September 8th, 2011

Sea dragon

The school year kicks off; Golden Dragon review

Well, the trip to La Rochelle was really fun and deserves a good write up, but not at a quarter after 7 in the morning. Mind you, I shouldn't even be up this early, not up on the computer anyway, but I cleverly woke up an hour early with nightmares about giving my old cat Hestia a bath and inadvertently drowning her. So I'm up, and about to spend the day in Chesterfield trying to be a boss. I've been doing a poor job of that lately because I'm still totally checked out from my job. When, when will the dam break and the new fall jobs start showing up? At least, can't the place I'm supposed to interview next week (for a job I now really want despite the fact it will probably require me to spend at least four nights a month in Belgium) make up their minds and give me an interview date? I've been holding every evening open that week for AGES and I want to start making plans for the rest of the week. Grrrr.

Yesterday (aside from feeling like the stupidity of work was hitting me with a sledgehammer from the moment I walked in the door) I had a great dinner with bondagewoodelf and P (who I haven't seen on LJ for so long I can't remember her name), having a big old catchup after two years and maybe making some plans for seeing each other in the future. Afterward I came home and wrote up my review of Golden Dragon, a show supposedly about the immigrant experience which just bored me to death, really. It's sad when you want to tweet during a show just because you're bored; it was too dark for me to get back to book two of Stacia Kane's "Downside Ghosts" series, which I am really loving. Oddly Tuesday night, upon my return, was also meal with a friend and catching up about the same event, but from babysimon's perspective. It's really good for me to be spending so much time with people; even if my wallet doesn't need me to be eating out so much, my head really needs me to be this social.

Grouse as I might about the plays I've seen lately, one was awesome: Mercy Seat, about a couple trying to figure out how they could turn the 9/11 disaster to their advantage. It was a fantastic portrait of a very twisted relationship and I HIGHLY recommend it - it's about 90 minutes and only 12 quid so GO.

With that, time to head out for the day. Bleah.

Sort of the day I planned with not enough food and bonus tulips

Thursday is my favorite day to visit my team in Chesterfield because it's market day there. This is good as it means I can look at quasi-antiques all day long; this is bad because actually I'm supposed to be having meetings and stuff and actually getting across the two squares where the market is held is like wading through sticky toffee. There is just so much to look at. I mean, check out this horrible video:

simultaneously offensive on so many levels and yet also a learning point about English culture.

Or you can admire this:

Anyway, clearly it's full of distractions. I nearly missed it all today thanks to a cascading series of public transport disasters, including 1) signal failure on the Northern line (about the only way to get out of Tooting) 2) crap stuck in the door of the Victoria line train I switched to 3) passenger alarm being pulled. It was like a conspiracy. Still, a last minute sprint across the upper level of St Pancras and I made the 8:55 train at 8:54. Thank God I was aiming to be there for 8:40 or I would have not made it at all. To celebrate my good luck, I later bought a lottery ticket; however, my loser's breakfast was a cookie rather than the bacon sandwich I'd been dreaming off when I walked out the door. That said, it was a cookie from Ile D'Aix, and about the size of my hand (and filled with raspberry jam), so it was still both tasty and filling.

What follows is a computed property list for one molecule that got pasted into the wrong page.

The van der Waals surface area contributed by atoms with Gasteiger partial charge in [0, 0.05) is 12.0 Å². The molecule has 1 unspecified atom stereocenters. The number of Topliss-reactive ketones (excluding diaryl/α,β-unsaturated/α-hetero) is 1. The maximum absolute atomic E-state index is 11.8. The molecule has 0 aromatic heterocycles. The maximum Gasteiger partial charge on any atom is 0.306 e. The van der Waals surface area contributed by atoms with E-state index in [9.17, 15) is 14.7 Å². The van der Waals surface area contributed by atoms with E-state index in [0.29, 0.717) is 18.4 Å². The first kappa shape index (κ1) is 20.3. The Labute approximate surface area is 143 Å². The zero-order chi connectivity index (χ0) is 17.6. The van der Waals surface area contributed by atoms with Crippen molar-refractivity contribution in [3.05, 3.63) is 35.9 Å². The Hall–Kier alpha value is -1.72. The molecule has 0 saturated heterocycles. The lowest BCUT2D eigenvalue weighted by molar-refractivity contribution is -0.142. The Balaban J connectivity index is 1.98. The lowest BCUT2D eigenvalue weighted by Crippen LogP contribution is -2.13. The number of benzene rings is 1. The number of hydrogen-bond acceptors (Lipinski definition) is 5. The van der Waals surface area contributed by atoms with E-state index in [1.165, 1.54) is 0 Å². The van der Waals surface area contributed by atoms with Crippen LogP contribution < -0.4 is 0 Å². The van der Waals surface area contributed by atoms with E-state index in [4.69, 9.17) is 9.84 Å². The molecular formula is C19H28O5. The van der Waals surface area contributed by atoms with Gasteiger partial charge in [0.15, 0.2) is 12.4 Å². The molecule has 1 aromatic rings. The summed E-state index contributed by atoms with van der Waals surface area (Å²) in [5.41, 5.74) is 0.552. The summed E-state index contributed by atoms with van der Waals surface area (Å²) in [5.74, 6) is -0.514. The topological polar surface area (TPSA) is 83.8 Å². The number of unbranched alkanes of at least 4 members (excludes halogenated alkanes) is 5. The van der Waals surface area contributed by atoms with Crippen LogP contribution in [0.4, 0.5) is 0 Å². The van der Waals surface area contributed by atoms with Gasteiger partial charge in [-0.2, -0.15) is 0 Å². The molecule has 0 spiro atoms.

Anyway, in addition to buying some tulip bulbs, I worked on mending fences with the manager there ... not Fossa (who's left) but her former 2nd in command, who's now running the show but has no tiara to show for it (much less a raise). And I also spent a long time talking to the woman who works on my team who broke her leg in three places back in December. She started crying at one point; I reached forward and stroked her shoulder but didn't really say anything mooshy or offer to give her a hug or anything: is this the right way to handle it? Touching extremities is allowed for same sex in the office in general, but I felt like I was both giving her dignity by not being too sympathetic (and I felt like I didn't know her well enough to justify a hug!) but then wondered if I should have said more rather than just basically sitting there in what I was hoping was an "it's okay to cry, life is like this some times" kind of way. Your feedback welcome.

I headed back around 3 PM, getting a "earn your monkey chow" phone call in which I explained to a PM that taking a build with a pile of new bug fixes from a notoriously low quality vendor was not actually likely to result in giving him something he wanted to roll out to the business at 9 AM the next day, given that 1) there was going to be more new bugs, it's just math 2) there was something they were going to release that in my mind was going to at the least garner us negative publicity and at worst maybe get us a lawsuit. He said he'd try to get everything tested (somehow) that evening, but at 6 PM the whole thing was pulled, as I expected it would be. This left me free to enjoy my dinner with dreamsewingmiko and then our puppet show at the Barbican.

And I have an interview set up to possibly be a COO of a company on September 22nd. How cool is that?